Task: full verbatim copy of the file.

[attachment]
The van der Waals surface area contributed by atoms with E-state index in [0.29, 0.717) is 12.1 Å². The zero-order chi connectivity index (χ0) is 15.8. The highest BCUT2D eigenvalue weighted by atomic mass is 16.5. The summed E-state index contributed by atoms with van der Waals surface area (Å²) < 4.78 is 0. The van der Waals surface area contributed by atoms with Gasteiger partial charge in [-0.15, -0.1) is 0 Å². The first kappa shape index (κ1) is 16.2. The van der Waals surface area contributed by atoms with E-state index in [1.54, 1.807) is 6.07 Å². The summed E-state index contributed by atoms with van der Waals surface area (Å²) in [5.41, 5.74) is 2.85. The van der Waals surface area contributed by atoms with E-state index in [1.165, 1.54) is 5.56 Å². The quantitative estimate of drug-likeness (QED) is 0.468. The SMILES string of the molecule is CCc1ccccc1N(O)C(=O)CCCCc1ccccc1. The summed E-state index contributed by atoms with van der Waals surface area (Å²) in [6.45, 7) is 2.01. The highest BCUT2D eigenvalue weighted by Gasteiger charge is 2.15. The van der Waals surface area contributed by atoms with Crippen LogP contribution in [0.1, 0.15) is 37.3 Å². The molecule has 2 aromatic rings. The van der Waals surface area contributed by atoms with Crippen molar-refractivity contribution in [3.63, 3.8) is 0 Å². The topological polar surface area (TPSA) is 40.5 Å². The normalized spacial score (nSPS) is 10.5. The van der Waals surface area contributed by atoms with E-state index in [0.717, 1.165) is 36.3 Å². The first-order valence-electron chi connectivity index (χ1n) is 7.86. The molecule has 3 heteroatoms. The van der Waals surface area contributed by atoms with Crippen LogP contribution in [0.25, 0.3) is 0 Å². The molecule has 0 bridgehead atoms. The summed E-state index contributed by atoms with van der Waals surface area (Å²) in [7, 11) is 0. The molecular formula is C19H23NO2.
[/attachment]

The van der Waals surface area contributed by atoms with E-state index in [0.29, 0.717) is 12.1 Å². The zero-order chi connectivity index (χ0) is 15.8. The highest BCUT2D eigenvalue weighted by atomic mass is 16.5. The summed E-state index contributed by atoms with van der Waals surface area (Å²) < 4.78 is 0. The van der Waals surface area contributed by atoms with Gasteiger partial charge in [-0.15, -0.1) is 0 Å². The first kappa shape index (κ1) is 16.2. The van der Waals surface area contributed by atoms with E-state index in [1.54, 1.807) is 6.07 Å². The summed E-state index contributed by atoms with van der Waals surface area (Å²) in [5.41, 5.74) is 2.85. The van der Waals surface area contributed by atoms with E-state index in [1.165, 1.54) is 5.56 Å². The quantitative estimate of drug-likeness (QED) is 0.468. The SMILES string of the molecule is CCc1ccccc1N(O)C(=O)CCCCc1ccccc1. The summed E-state index contributed by atoms with van der Waals surface area (Å²) in [6.45, 7) is 2.01. The highest BCUT2D eigenvalue weighted by Gasteiger charge is 2.15. The van der Waals surface area contributed by atoms with Crippen LogP contribution in [0.1, 0.15) is 37.3 Å². The molecule has 2 aromatic rings. The van der Waals surface area contributed by atoms with Crippen molar-refractivity contribution in [3.63, 3.8) is 0 Å². The topological polar surface area (TPSA) is 40.5 Å². The normalized spacial score (nSPS) is 10.5. The van der Waals surface area contributed by atoms with E-state index in [0.717, 1.165) is 36.3 Å². The first-order valence-electron chi connectivity index (χ1n) is 7.86. The molecule has 3 heteroatoms. The van der Waals surface area contributed by atoms with Crippen LogP contribution in [0.25, 0.3) is 0 Å². The molecule has 0 bridgehead atoms. The summed E-state index contributed by atoms with van der Waals surface area (Å²) in [7, 11) is 0. The molecular formula is C19H23NO2.